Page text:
by Au Pair in America au-pair

South African au pair Kat shares her thoughts on how to deal with homesickness as an au pair.




Let’s discuss homesickness…homesickness is a real thing, let’s acknowledge it and learn how to better cope with it.

Many Au Pairs that embark on this new exciting adventure have just finished high school and for many this is the first time they will be away from home for such an extended period of time. We are choosing this program because firstly, we have a love of children and then secondly, we want to experience a new country/culture/lifestyle etc. Before you commit yourself to a year abroad, you need to really sit down and consider whether or not this is for you. You need to remember that as scary as this feels for you and the fears you may have, the family taking you in feel it too and it’s just as much of a challenge for them and it will take them a while to adjust to the new situation.

If you were to decide after 1 week that you wanted to go home and this isn’t for you it would be very disruptive for all involved, especially the children…so, you need to be willing to stick it out for at least 2 months. I think a month is the minimum amount of time you need to get settled, (it may be easier if the family have previously had an au pair and the kids are used to having a live-in person but in my case I was the first and it does take time for everything to get settled into a routine).

When the day finally arrives for you to leave your family in your home country and step onto that airplane, you’ll have tears in your eyes, butterflies in your stomach and an ache in your heart for the loved ones that are staying behind. For others, such as myself, you are too excited to even think about homesickness… both sides of the spectrum are normal.

You will arrive in New York at Orientation and immediately you’ll bond with your roommates. You’ll be surprised how quickly you’ll make friends at Orientation, so much so that you forget how homesick you were feeling on that first day. Then comes the day you have to say goodbye to all your new friends and you’ll be heart broken all over again, but don’t worry, you will be able to stay in touch with your new friends throughout your year!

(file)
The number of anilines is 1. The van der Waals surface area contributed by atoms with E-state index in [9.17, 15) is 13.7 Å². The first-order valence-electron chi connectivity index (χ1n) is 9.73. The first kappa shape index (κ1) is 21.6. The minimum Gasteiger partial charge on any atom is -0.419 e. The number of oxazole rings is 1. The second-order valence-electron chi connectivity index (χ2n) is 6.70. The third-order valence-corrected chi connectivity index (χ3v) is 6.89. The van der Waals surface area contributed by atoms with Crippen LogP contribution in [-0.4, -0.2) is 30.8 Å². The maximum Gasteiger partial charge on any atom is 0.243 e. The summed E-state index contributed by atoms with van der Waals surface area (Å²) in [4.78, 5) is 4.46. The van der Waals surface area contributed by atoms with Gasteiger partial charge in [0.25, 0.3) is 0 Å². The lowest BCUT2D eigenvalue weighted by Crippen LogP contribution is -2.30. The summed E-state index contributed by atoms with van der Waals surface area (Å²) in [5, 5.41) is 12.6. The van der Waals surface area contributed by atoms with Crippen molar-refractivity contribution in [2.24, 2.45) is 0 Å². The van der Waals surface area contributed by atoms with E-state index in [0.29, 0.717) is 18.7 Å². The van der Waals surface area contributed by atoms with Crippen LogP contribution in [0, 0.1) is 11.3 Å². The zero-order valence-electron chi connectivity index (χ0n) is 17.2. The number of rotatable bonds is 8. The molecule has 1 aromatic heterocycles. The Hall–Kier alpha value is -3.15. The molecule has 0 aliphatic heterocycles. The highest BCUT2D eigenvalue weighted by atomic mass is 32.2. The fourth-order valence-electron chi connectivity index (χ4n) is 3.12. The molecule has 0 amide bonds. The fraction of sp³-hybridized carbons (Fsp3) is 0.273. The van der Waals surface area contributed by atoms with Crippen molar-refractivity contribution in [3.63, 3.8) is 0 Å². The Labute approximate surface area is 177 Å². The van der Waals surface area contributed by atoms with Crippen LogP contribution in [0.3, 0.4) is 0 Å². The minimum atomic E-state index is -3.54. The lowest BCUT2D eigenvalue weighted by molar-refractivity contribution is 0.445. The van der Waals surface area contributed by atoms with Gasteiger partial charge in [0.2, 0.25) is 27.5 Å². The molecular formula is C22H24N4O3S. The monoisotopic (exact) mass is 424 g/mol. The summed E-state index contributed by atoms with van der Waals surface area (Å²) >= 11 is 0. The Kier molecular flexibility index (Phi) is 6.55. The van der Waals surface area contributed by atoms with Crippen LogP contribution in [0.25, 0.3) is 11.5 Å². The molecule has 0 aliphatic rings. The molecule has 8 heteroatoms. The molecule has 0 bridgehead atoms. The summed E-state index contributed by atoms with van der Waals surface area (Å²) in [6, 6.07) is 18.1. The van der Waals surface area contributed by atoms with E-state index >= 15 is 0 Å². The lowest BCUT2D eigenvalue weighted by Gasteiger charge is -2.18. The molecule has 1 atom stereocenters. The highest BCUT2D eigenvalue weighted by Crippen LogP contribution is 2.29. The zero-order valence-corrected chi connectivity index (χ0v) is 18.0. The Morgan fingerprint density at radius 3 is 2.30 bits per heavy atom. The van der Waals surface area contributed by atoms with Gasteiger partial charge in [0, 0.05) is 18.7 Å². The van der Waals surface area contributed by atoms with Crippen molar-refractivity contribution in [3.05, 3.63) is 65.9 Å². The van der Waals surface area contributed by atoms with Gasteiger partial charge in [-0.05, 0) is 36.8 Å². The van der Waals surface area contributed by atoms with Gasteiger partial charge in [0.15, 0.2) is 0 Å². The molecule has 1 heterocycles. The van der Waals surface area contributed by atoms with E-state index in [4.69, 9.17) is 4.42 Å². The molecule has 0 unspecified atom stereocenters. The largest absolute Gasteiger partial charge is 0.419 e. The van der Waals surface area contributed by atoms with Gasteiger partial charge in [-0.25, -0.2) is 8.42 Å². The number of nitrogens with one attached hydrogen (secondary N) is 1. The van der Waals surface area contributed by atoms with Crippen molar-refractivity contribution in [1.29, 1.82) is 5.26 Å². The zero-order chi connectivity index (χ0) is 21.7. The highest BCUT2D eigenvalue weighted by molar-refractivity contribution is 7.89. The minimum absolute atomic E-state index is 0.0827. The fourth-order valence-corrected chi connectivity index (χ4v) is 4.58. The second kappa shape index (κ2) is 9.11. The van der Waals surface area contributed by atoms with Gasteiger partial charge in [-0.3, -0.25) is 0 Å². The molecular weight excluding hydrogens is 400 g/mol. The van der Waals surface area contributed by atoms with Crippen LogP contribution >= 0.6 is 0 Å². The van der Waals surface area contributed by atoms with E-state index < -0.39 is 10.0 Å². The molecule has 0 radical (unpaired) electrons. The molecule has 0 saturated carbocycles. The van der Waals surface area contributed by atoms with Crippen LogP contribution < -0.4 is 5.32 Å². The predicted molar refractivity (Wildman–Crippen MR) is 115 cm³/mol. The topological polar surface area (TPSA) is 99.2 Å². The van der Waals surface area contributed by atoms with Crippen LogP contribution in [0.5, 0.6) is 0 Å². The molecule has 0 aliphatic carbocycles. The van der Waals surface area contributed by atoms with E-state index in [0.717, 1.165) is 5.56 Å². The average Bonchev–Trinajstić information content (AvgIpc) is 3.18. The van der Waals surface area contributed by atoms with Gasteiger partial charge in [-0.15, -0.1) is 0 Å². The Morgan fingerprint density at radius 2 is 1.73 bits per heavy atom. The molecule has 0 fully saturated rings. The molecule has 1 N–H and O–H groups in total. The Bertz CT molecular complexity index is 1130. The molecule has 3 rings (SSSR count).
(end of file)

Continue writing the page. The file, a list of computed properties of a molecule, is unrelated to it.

Au Pair in America has taken away the hard part out of finding friends as you will join a cluster in your area. Within the first 2 weeks of having arrived at your host family, your cluster counselor will come to the house and visit with you and discuss the rules and then speak to you privately to make sure you are doing okay. You will also receive an email with the contact information of all the girls in your cluster. Reach out to all the au pairs – they all know what it feels like to be new and everyone can always do with another friend – some au pairs extend too, so there is a constant flow of friends leaving and new ones arriving.

The greatest lesson you will ever learn about living abroad is that feelings and emotions will ebb and flow throughout your year. Last year in August I got onto a plane and signed up for a 5 month internship in China to teach English as a Foreign language. I loved my time there so much that I decided to stay for an entire year, but there were days that I was totally over being in a foreign country with a language barrier and food that I just wasn’t used to and then the next day I would wake up and again love the fact that everything is brand new and different.

A year abroad is a time to grow as an individual and it is such an eye-opening time of your life where you realise how much you are capable of handling. Skype is a great way to stay in touch. As I am in Seattle, I am 10 hours behind my family in South Africa so I’m either ready for bed or have just woken up and vice versa for my family, but we make it work. Facebook is a great help too.

Other tips for dealing with homesickness are:
* Having a comfort from home – special teddy/ pillow case/ photo etc. Whatever it is, bring it if it helps.
* I personally carry a gratitude journal and every day I write down 10 things that I am grateful for, so even on bad days I am forced to find 10 blessings to be thankful for.

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